The Dakar Rally is regarded as one of the toughest motor sports events in the world, and an extreme test of strength and endurance for man and machine alike. For the third time, Volkswagen Commercial Vehicles will be providing a large fleet to support this supremely challenging event, with the latest products being tested under extreme conditions.

There’s a whole lot that’s new about the 2012 Dakar Rally. The start is no longer in the Argentinean capital of Buenos Aires, but in the resort town of Mar del Plata, about 500 kilometres further south. Unlike previous events, the rally caravan is not fighting its way twice across the continent back to Argentina, but is travelling from Chile northwards as far as Lima, the capital of Peru. And the team from Volkswagen, which swept to victory in the past three years, is not taking part this year. Instead, the Motor Sports Division has decided to concentrate fully on preparing for the scheduled entry in the 2013 Rally World Championship (with the Polo R WRC).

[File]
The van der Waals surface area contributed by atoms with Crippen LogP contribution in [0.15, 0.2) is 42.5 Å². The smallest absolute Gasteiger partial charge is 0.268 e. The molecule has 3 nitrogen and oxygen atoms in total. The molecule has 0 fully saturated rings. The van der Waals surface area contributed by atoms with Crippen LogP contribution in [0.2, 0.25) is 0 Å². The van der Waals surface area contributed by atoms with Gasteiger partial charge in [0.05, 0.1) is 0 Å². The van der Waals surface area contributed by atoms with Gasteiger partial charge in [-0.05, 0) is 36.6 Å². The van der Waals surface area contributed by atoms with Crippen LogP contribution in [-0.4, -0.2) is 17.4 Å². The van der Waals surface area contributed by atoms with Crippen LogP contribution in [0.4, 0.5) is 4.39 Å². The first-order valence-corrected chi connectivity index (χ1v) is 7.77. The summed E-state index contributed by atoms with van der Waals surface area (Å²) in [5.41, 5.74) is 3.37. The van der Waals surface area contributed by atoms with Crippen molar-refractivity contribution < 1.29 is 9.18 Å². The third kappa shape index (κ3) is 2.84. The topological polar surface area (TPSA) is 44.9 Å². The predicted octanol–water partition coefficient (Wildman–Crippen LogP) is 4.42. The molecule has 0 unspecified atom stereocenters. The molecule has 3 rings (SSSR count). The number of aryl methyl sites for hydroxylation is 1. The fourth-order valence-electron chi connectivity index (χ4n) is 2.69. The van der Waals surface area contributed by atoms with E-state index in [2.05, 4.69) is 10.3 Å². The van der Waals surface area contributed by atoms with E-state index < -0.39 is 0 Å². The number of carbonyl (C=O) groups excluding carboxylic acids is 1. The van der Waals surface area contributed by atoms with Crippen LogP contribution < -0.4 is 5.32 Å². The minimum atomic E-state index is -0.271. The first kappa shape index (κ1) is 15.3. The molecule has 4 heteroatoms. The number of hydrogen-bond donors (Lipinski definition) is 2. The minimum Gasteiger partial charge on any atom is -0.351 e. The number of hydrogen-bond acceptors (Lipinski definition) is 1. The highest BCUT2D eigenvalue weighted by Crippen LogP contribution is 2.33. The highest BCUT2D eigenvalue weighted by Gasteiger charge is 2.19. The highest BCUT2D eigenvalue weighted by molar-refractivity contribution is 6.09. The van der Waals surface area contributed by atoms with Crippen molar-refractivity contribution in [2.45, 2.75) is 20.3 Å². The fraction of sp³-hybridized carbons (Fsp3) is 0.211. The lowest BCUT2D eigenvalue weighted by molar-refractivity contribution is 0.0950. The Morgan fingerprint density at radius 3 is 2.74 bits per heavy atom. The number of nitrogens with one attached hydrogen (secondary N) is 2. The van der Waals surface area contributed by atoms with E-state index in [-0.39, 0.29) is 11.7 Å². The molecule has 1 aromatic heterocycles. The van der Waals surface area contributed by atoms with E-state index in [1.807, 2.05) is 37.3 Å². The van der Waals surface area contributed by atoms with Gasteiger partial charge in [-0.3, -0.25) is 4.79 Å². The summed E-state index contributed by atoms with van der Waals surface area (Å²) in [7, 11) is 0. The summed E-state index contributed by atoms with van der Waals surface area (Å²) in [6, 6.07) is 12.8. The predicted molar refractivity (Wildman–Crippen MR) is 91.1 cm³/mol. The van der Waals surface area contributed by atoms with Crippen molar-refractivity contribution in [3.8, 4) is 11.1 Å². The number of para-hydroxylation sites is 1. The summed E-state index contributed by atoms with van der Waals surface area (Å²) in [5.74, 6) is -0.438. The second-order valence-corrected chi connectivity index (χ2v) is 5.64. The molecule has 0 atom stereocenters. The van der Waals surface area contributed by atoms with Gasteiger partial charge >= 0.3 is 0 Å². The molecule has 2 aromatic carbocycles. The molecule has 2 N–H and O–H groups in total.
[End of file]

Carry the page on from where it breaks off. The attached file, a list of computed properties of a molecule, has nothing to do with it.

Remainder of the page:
But some things haven’t changed. For the third time in succession, Volkswagen Commercial Vehicles are the official vehicle supplier to the Dakar Organization. As “Official Supplier“, 30 Amarok – including the new variants with automatic transmission and as SingleCab – and eight Multivan Panamericana units are being provided. And another newcomer in the support caravan is a Crafter 4MOTION with four-wheel drive, from Achleitner.

All the vehicles passed what is known as the Technical Acceptance test with flying colours. The emergency equipment specified (among other things, a satellite-supported emergency call system) was all carefully checked, and particular attention was paid to the vital safety equipment, especially in view of the difficult desert stages of the Rally. As a result, most of the Amarok are being allowed to follow the actual route of the Rally, and have accordingly been fitted with a roll-over cage, bucket seats, and a seat belt harness. And the teams have also won the battle of bureaucracy, about matters such as driving licences and health insurance.

Some 250,000 people followed the start in the Plaza Colon in the centre of Mar del Plata and the surrounding streets, and cheered the Rally participants and the accompanying support vehicles on their way. 178 motorcycles, 30 quads, 161 cars, and 74 trucks rolled over the start ramp.

Ahead there are some 9,000 kilometres waiting for the Dakar caravan. The route first leads clear across Argentina, then through the Pampas, then through the Andes, and over the 4,800 metres San Francisco Pass to Chile, where at half-time a rest day is scheduled for 8 January in the mining town of Copiapo.

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